About that Water Main Break by Sette Osteria

R and Connecticut Ave, NW

Thanks to [email protected] for tweeting us the update on the water main break outside Sette Osteria on R Street.

6 Comment

  • Most people would be shocked to know the condition of the pipes below the ground. In some cases, our water is still ne delivered by wooden pipes! The gas pipelines in DC are in even worse shape – and more dangerous! Unfortunately, as long as water comes out of the faucet or the stove lights up, governments ignore the needed upkeep. When there are water main breaks or natural gas leak scares, it begins to get a little attention, but this is a major issue in DC. It needs to be addressed.

    • It’s a major issue all over the country. But what are the alternatives when there is no budget for “proactively tearing up the streets to replace aging infrastructure”? It gets addressed either A) when it fails, or B) when there is major work being done anyway and they have things already torn up. I know that for the 1st St Tunnel project in Bloomingdale they are replacing a LOT of water and gas lines while the neighborhood streets are basically torn down to the bedrock. And when they replace the main lines they have to replace all of the branches on affected streets. They replaced a big chunk of the old gas lines with new plastic piping and standardized the meter placements. So a lot of work does get done when the opportunity presents itself. Same thing goes for Pepco and burying service lines and replacing transformers (major alley upgrades were done when the city city repaved)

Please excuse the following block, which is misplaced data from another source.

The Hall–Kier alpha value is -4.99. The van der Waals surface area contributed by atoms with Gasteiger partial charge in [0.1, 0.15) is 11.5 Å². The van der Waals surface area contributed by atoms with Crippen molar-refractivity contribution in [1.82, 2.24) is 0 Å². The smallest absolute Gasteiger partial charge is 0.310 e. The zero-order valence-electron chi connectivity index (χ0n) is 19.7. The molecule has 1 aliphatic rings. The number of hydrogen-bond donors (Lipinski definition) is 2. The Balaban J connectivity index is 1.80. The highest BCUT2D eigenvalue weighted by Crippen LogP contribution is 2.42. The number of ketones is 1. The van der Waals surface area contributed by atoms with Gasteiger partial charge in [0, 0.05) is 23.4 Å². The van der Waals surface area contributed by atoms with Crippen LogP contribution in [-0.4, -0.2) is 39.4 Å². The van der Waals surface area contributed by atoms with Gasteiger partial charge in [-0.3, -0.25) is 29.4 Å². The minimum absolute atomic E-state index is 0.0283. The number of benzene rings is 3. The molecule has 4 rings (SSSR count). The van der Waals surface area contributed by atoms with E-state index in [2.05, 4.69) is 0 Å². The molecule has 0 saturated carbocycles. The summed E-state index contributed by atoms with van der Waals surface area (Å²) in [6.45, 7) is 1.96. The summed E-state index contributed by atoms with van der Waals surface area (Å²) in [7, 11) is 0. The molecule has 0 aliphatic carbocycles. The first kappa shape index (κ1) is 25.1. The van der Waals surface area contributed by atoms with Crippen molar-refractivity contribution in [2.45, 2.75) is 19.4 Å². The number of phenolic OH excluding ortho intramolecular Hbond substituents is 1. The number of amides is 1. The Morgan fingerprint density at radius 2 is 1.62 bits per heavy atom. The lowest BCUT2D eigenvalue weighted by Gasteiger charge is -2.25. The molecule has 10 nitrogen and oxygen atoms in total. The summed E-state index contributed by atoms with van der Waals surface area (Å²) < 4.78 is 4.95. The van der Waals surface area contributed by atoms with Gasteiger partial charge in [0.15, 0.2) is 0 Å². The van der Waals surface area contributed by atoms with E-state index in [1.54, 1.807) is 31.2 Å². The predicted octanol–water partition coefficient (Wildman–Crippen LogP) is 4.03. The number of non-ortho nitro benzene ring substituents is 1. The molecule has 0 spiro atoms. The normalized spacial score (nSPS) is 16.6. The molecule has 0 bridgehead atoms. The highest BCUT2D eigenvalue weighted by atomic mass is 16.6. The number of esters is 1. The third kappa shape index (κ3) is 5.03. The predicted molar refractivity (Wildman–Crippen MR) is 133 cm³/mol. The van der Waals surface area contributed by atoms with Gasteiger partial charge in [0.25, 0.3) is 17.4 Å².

• Many cities have multi-year plans for replacement and upgrade of pipe systems. It’s not as complicated as make it sound. Look at Boston and Chicago. Does it require construction work? Yes. But it also creates jobs and benefits residents as well. The point is you need a multi-year plan. It can’t all be done at once, but it can be done. Being proactive saves money in the long run.

    • Unrelated (sort of), but curious if anyone has had any experience having gas run to their home? There is a gas line (somewhere) nearby, but for some reason, my home was never connected to it so I’m all electric. Curious the relative cost/hassle to have that done?

      • If you go to the Washington Gas website there’s a form to fill out to get an estimate from them to run the line to your house. Then you have to contract Roth a plumber to bring it inside from the street. The estimate from the gas co. is free. Hope this helps!

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